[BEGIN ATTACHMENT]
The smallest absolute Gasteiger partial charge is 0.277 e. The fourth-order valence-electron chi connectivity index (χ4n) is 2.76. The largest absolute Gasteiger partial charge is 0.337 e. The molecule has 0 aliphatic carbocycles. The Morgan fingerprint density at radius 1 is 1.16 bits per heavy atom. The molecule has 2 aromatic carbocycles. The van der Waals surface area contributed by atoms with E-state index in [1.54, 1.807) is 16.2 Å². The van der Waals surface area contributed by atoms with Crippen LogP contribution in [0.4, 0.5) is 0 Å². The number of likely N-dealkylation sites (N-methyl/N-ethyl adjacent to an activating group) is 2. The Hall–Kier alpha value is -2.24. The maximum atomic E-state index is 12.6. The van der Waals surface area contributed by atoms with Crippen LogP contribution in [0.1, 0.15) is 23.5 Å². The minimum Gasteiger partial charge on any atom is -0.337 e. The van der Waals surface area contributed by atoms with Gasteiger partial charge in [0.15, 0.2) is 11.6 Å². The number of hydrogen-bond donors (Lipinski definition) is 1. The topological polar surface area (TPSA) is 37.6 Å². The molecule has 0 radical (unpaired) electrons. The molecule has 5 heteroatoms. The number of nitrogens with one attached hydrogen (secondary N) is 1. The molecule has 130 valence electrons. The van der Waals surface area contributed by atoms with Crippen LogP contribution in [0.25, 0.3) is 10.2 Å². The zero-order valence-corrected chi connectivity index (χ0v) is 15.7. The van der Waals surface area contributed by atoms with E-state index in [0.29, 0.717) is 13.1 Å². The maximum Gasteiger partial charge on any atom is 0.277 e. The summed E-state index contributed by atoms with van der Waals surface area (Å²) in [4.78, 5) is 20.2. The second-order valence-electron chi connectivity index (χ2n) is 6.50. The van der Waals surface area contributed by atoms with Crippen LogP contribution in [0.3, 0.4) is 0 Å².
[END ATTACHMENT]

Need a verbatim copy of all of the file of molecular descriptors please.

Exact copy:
The smallest absolute Gasteiger partial charge is 0.277 e. The fourth-order valence-electron chi connectivity index (χ4n) is 2.76. The largest absolute Gasteiger partial charge is 0.337 e. The molecule has 0 aliphatic carbocycles. The Morgan fingerprint density at radius 1 is 1.16 bits per heavy atom. The molecule has 2 aromatic carbocycles. The van der Waals surface area contributed by atoms with E-state index in [1.54, 1.807) is 16.2 Å². The van der Waals surface area contributed by atoms with Crippen LogP contribution in [0.4, 0.5) is 0 Å². The number of likely N-dealkylation sites (N-methyl/N-ethyl adjacent to an activating group) is 2. The Hall–Kier alpha value is -2.24. The maximum atomic E-state index is 12.6. The van der Waals surface area contributed by atoms with Crippen LogP contribution in [0.1, 0.15) is 23.5 Å². The minimum Gasteiger partial charge on any atom is -0.337 e. The van der Waals surface area contributed by atoms with Gasteiger partial charge in [0.15, 0.2) is 11.6 Å². The number of hydrogen-bond donors (Lipinski definition) is 1. The topological polar surface area (TPSA) is 37.6 Å². The molecule has 0 radical (unpaired) electrons. The molecule has 5 heteroatoms. The number of nitrogens with one attached hydrogen (secondary N) is 1. The molecule has 130 valence electrons. The van der Waals surface area contributed by atoms with Crippen LogP contribution in [0.25, 0.3) is 10.2 Å². The zero-order valence-corrected chi connectivity index (χ0v) is 15.7. The van der Waals surface area contributed by atoms with E-state index in [0.29, 0.717) is 13.1 Å². The maximum Gasteiger partial charge on any atom is 0.277 e. The summed E-state index contributed by atoms with van der Waals surface area (Å²) in [4.78, 5) is 20.2. The second-order valence-electron chi connectivity index (χ2n) is 6.50. The van der Waals surface area contributed by atoms with Crippen LogP contribution in [0.3, 0.4) is 0 Å².